The American success at Cantigny assured the French that American divisions could be depended upon in the line against the German offensive to take Paris. The victory at Cantigny was followed by attacks at Château-Thierry and Belleau Wood in the first half of June.

MonumentsEdit

BattleEdit

 
American Battle Monument Commission's monument of the Battle of Cantigny standing in Cantigny, France.

In 1923, The American Battle Monuments Commission (ABMC) erected 25 battle monuments, including one in the village of Cantigny that was dedicated on August 9, 1937.[7] At the unveiling of this monument, a speech was given (at the invitation of General John J. Pershing) by Col. Robert R. McCormick, who had commanded the 1st Battalion of the 5th Field Artillery Regiment at the battle. On one side of the memorial appears the inscription:

ERECTED BY THE UNITED STATES OF AMERICA TO COMMEMORATE THE FIRST ATTACK BY AN AMERICAN DIVISION IN THE WORLD WAR.

On another side of the memorial appears the inscription:

THE FIRST DIVISION UNITED STATES ARMY OPERATING UNDER THE X FRENCH CORPS CAPTURED THE TOWN OF CANTIGNY ON MAY 28 1918 AND HELD IT AGAINST NUMEROUS COUNTERATTACKS.

French translations of these inscriptions appear on the opposite sides of the monument.

First DivisionEdit

A First Division Monument located along the road ½ mile southeast of Cantigny is one of five erected by the First Division itself in 1919. The names of the dead in the vicinity of Cantigny are engraved on the bronze plates. The monument is like a small concrete shaft, surmounted by a carved eagle of stone.

McCormickEdit

In the center of Cantigny, a small monument was dedicated in 2005 by the McCormick Foundation to commemorate the participation of Colonel Robert R. McCormick in the historic 1st Battalion, 5th Field Artillery, the oldest American military unit on continuous active duty (dating back to the American Revolutionary War), then part of the First Division. In 1960, the McCormick Foundation opened the Cantigny War Memorial of the First Division, where materials from Chicago veterans were then collected.[8]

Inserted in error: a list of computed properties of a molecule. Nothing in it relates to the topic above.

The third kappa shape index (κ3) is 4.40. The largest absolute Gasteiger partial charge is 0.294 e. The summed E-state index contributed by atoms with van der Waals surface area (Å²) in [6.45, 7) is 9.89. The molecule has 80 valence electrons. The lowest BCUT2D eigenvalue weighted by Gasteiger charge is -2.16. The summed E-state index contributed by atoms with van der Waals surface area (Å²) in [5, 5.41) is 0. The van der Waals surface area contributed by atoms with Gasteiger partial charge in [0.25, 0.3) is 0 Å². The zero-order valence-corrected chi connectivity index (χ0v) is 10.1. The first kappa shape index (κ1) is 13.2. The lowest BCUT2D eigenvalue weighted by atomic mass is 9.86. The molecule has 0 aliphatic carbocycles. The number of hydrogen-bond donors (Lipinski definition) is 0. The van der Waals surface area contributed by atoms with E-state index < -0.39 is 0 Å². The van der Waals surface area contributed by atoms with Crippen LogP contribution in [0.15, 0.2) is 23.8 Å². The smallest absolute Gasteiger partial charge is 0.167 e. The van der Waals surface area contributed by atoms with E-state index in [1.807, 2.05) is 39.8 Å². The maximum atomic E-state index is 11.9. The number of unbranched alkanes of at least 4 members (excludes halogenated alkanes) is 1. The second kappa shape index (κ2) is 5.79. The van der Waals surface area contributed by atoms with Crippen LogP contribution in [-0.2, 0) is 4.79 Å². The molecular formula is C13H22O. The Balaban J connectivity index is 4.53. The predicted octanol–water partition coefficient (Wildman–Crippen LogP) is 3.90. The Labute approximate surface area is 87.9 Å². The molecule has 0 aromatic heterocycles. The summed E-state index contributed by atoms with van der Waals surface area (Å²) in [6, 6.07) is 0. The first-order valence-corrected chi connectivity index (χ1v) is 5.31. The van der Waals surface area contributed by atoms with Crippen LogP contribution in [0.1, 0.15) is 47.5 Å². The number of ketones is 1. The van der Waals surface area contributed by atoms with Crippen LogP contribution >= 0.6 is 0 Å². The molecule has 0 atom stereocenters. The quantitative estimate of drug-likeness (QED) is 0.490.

Black LionsEdit

On May 28, 2008, the 90th anniversary of the Battle of Cantigny, the McCormick Foundation and the Association of the 28th Infantry Regiment dedicated the statue "The Lion of Cantigny," an original bronze work by Stephen Spears depicting a doughboy of the regiment advancing through the village. The 28th Infantry was the assault regiment in the First Division's attack, the first major US battle of World War I. The regimental coat of arms is based on the lions in the heraldic arms of Picardy, where Cantigny is; the regiment's nickname is Black Lions.

See alsoEdit

BibliographyEdit

Notes

References

  • Davenport, Matthew J. (2015). First Over There: The Attack on Cantigny, America's First Battle of World War I. Macmillan. ISBN 9781466860278. - Total pages: 336
  • Duffy, Michael (2017). "First World War.com – Battles – The Battle of Cantigny, 1918". FirstWorldWar.com. Retrieved December 12, 2017.
  • Fleming, Thomas (2000). "Colonel McCormick's War". American Heritage. 51 (2): 90. ISSN 0002-8738.
  • Sandler, Stanley (2002). Ground Warfare: An International Encyclopedia, Volume 1. ABC-CLIO. ISBN 9781576073445. - Total pages: 1067
  • Stoffan, Mark A. (2010). "American Battle Monuments Commission". College & Research Libraries News. 71 (10): 563. ISSN 0099-0086.
  • Trout, Steven (2002). Memorial Fictions: Willa Cather and the First World War. University of Nebraska Press. ISBN 9780803244429. - Total pages: 225
  • Zabecki, David T. (2014). Germany at War: 400 Years of Military History [4 volumes]: 400 Years of Military History. ABC-CLIO. ISBN 9781598849813. - Total pages: 1797

External linksEdit